The Byron Review has now been published, and so far there are no big surprises. It takes a much more balanced tone than Gordon Brown talking about games and knife crime.
Hardly a day goes by without a news report about children being brutalised and abused in the real world or its virtual counterpart. Some make links between what happens online or in a game, and what happens on the streets or at home.
These headlines have contributed to the climate of anxiety that surrounds new technology and created a fiercely polarised debate in which panic and fear often drown out evidence. The resultant clamour distracts from the real issue and leads to children being cast as victims rather than participants in these new, interactive technologies.
Dr Byron has said games should have just one set of symbols from the BBFC on the front of all boxes which are the same as those for films.
Pegi ratings will now appear on the back of boxes.
It actually makes sense, even though some are bemoaning an extra layer of legislation. The video rating symbols given to cinema, VHS and DVDs are a part of the cultural consciousness of the UK populace. They have more mindshare and impact on people than PEGI labels, and I think adopting them will do more to impress upon people that the games industry is responsible than any amount of PR for PEGI.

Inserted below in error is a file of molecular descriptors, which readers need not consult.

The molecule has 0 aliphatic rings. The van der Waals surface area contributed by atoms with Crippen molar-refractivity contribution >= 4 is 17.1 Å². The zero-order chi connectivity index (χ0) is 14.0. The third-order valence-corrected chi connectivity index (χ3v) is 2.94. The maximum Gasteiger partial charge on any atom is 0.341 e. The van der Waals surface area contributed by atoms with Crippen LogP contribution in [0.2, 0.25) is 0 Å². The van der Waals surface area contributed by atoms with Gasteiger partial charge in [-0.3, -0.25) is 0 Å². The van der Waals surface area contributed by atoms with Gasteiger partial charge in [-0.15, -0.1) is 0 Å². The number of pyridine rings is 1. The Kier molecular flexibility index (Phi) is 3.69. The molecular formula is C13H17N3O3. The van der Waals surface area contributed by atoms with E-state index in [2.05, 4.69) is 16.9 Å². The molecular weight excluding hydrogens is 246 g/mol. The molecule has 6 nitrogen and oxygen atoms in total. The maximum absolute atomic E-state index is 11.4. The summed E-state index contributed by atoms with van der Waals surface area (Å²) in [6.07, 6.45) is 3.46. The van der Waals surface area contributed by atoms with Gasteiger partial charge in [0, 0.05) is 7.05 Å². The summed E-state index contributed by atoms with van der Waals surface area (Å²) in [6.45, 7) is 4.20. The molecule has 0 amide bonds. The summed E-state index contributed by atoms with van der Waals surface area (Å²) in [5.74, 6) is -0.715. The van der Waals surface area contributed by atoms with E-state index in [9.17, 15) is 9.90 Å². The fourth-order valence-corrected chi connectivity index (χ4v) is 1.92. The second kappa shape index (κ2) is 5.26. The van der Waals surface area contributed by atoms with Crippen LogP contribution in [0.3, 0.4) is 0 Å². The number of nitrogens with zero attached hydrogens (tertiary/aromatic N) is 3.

Additionally, it lowers the cognitive load imposed on non-media savvy parents choosing games for their kids. The mechanics of rating decisions obviously have to be different from one form of media to the next, but to combine that approach with a single recognisable set of symbols is very sensible. Consumers don’t need to understand rating procedures (though I’m certainly not arguing for any lack of transparency – it is both vital and fascinating), in fact between turning 18 and encountering the issue with games, age ratings are something I forgot about almost completely. It doesn’t matter how good a shiny, new, self-regulatory rating system is if consumers are expected to learn it from scratch. Existing, well known symbols can get the job done much more efficiently by exploiting prior learning.
When the Byron Review (so far) seems to be so balanced, it’s unfortunate that people will misread it as an irresponsible industry getting a well deserved kicking. Some people will even read it that way and trumpet it as a success, but you know what? Screw those people. Just about every case of anti-game media coverage in the last few years has illustrated just how unreasonable and prone to fantasy the anti-games lobby is. They can tell whatever stories they like, but they are not and still won’t be the people driving these policy decisions.
“The games industry is reasonable” is a much stronger statement to make to the public on the basis of the Byron review than “the anti-games lobby scored a point”. They didn’t, the games industry is just going through some admittedly uncomfortable steps on the compromise-riddled road to public credibility and de-facto acceptance.